Henneman, MS, RD, Extension Educator <email@example.com>
results looked "berry" good for berries in 2004 when United
States Department of Agriculture (USDA) researchers released a list of
the top 20 antioxidant-rich foods in a study of over 100 commonly consumed
foods tested (Journal of Agricultural and Food Chemistry, June
cultivated blueberries, cranberries, blackberries, raspberries and strawberries
took six of the top 11 spots. Here's the complete top 20 list--from highest
to lowest in antioxidant activity--based on serving size:
Small red beans, (dry, cooked), 1/2 cup
2. WILD BLUEBERRIES, 1 cup
3. Red kidney beans, (dry, cooked), 1/2 cup
4. Pinto beans, (dry, cooked), 1/2 cup
5. BLUEBERRIES (CULTIVATED), 1 cup
6. CRANBERRIES, 1 cup whole
7. Artichokes (cooked), 1 cup hearts
8. BLACKBERRIES, 1 cup
9. Prunes, 1/2 cup
10. RASPBERRIES, 1 cup
11. STRAWBERRIES, 1 cup
12. Red delicious apples, 1
13. Granny Smith apples, 1
14. Pecans, 1 ounce
15. Sweet cherries, 1 cup
16. Black plums, 1
17. Russet potato, (cooked), 1
18. Black beans (dry, cooked), 1/2 cup
19. Plums, 1
20. Gala apples, 1
like rust on a car, oxidation can cause damage to cells and may contribute
to aging," states the American Dietetic Association. Antioxidants
may help increase our immune function and protect against cancer and heart
disease. They function by neutralizing the damaging effects of "free
radicals" that form during cell metabolism as oxygen is burned.
these foods, researchers cautioned their antioxidant activity in the laboratory
may differ from their antioxidant activity in the body. Absorption capacity
may vary, and cooking processes may affect antioxidant levels. For example,
cooking increased the antioxidant content of tomatoes but decreased levels
in carrots. While a food didn't make the top 20 for antioxidant activity,
it may still be a source of other health benefits.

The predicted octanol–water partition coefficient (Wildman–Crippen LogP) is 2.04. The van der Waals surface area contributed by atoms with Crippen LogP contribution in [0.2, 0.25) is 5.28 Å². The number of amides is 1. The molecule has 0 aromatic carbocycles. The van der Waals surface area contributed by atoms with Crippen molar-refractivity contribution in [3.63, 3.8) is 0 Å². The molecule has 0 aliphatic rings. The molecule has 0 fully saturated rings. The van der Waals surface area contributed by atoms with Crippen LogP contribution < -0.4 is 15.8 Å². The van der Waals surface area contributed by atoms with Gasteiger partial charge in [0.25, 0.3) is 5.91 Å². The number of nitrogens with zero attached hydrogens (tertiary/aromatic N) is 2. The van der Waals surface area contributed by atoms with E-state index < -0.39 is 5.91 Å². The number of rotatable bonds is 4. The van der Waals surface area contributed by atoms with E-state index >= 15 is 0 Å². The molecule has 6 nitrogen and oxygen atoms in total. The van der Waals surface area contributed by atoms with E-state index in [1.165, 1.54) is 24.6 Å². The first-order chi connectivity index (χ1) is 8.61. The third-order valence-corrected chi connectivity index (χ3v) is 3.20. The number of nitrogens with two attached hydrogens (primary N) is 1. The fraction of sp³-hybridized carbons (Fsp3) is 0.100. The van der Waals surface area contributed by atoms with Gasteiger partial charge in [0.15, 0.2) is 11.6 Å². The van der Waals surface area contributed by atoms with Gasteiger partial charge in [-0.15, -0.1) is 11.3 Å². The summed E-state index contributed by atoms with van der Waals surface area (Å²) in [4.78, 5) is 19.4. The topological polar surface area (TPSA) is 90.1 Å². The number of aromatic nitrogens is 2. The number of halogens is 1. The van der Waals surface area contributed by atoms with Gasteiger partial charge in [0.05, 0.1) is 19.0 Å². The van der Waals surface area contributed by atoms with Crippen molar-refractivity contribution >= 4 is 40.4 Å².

advantages over supplements in supplying antioxidants. They may provide
compounds that offer benefits of which we're presently unaware. Foods
also may contain additional substances that work with antioxidants to
make them effective.
Heart Association (AHA) states, "At this time, the scientific
evidence supports a diet high in food sources of antioxidants and other
heart-protecting nutrients, such as fruits, vegetables, whole grains and
nuts instead of antioxidant supplements to reduce risk of CVD (coronary
vascular disease). AHA further advises, "Some studies even suggest
that antioxidant supplement use could have harmful effects."
wait for more to be known about antioxidants, we already have a good reason
to eat berries. They taste good! Here are some recipes to get you started.
recipe may be enjoyed with a variety of berries.
Cranberry Apple Crisp, Centers for Disease Control and Prevention
5 to 9 a Day for Better Health Program)
cups pared, sliced tart apples, about 6 medium apples (See Alice's
1-1/2 cups fresh or frozen cranberries (See Alice's tip 2)
1/3 cup sugar
cup all-purpose flour (See Alice's tip 3)
1/2 cup brown sugar
1 teaspoon cinnamon
1/4 cup chilled butter, cut into small pieces
Position oven rack so crisp will bake in the middle of the oven. Preheat
oven to 375 F. Lightly grease a 9-inch square baking pan. (See
Alice's tip 4)
In a large bowl, mix the apples and cranberries with the sugar until
coated. Transfer to baking pan.
Mix flour, brown sugar and cinnamon. Work in butter until light and
crumbly. (See Alice's tip 5)
topping evenly over apples and cranberries.
45 minutes or until apples are tender. Cool on a wire rack about 15
minutes before serving. If desired, serve with a small scoop of a
light ice cream or frozen yogurt (See Alice's tips 6 & 7)
Granny Smith apples work well as a tart apple in this recipe.
Leave the skins on if desired.
1-1/2 cups of fresh or frozen blueberries, blackberries or raspberries
may be substituted for the cranberries; 1-1/2 cups of sliced
fresh strawberries is another substitution possibility.
half cup of whole wheat flour may be substituted for the white
flour if you like. If desired, instead of using all flour, use
1/3 cup flour and 1/4 cup quick or old-fashioned oats.
Instead of greasing the pan, spray it with a no-stick cooking
butter can be shredded with a cheese grater for easier mixing.
Combine butter with the dry ingredients by working it into the
flour mixture with a pastry blender or two knives until the
mixture looks like coarse crumbs and there are no large chunks
of butter visible.
As a quicker method of mixing the topping: Place the flour,
brown sugar and cinnamon in a food processor and pulse until
combined. Add butter and pulse 10 times or until mixture is